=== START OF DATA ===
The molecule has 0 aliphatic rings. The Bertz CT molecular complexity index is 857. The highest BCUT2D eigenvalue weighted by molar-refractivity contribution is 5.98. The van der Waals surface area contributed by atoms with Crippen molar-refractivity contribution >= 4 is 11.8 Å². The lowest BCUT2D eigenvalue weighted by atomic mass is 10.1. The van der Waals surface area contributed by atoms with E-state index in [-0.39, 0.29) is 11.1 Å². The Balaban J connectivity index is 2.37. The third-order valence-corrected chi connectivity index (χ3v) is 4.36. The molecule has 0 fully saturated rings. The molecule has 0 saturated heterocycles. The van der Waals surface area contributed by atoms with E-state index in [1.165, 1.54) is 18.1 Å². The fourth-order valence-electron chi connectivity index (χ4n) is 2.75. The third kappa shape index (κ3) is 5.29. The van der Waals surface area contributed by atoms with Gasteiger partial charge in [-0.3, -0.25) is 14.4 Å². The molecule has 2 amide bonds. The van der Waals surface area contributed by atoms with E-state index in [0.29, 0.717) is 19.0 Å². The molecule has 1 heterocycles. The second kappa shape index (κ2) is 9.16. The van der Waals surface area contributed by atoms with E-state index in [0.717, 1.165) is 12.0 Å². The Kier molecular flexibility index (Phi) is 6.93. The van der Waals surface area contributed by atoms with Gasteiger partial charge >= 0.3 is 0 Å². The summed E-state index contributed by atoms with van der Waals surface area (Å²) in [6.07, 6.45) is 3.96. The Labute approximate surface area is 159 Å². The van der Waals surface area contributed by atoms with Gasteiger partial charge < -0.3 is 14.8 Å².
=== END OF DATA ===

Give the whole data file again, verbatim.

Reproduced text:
The molecule has 0 aliphatic rings. The Bertz CT molecular complexity index is 857. The highest BCUT2D eigenvalue weighted by molar-refractivity contribution is 5.98. The van der Waals surface area contributed by atoms with Crippen molar-refractivity contribution >= 4 is 11.8 Å². The lowest BCUT2D eigenvalue weighted by atomic mass is 10.1. The van der Waals surface area contributed by atoms with E-state index in [-0.39, 0.29) is 11.1 Å². The Balaban J connectivity index is 2.37. The third-order valence-corrected chi connectivity index (χ3v) is 4.36. The molecule has 0 fully saturated rings. The molecule has 0 saturated heterocycles. The van der Waals surface area contributed by atoms with E-state index in [1.165, 1.54) is 18.1 Å². The fourth-order valence-electron chi connectivity index (χ4n) is 2.75. The third kappa shape index (κ3) is 5.29. The van der Waals surface area contributed by atoms with Gasteiger partial charge in [-0.3, -0.25) is 14.4 Å². The molecule has 2 amide bonds. The van der Waals surface area contributed by atoms with E-state index in [0.29, 0.717) is 19.0 Å². The molecule has 1 heterocycles. The second kappa shape index (κ2) is 9.16. The van der Waals surface area contributed by atoms with E-state index in [0.717, 1.165) is 12.0 Å². The Kier molecular flexibility index (Phi) is 6.93. The van der Waals surface area contributed by atoms with Gasteiger partial charge >= 0.3 is 0 Å². The summed E-state index contributed by atoms with van der Waals surface area (Å²) in [6.07, 6.45) is 3.96. The Labute approximate surface area is 159 Å². The van der Waals surface area contributed by atoms with Gasteiger partial charge < -0.3 is 14.8 Å².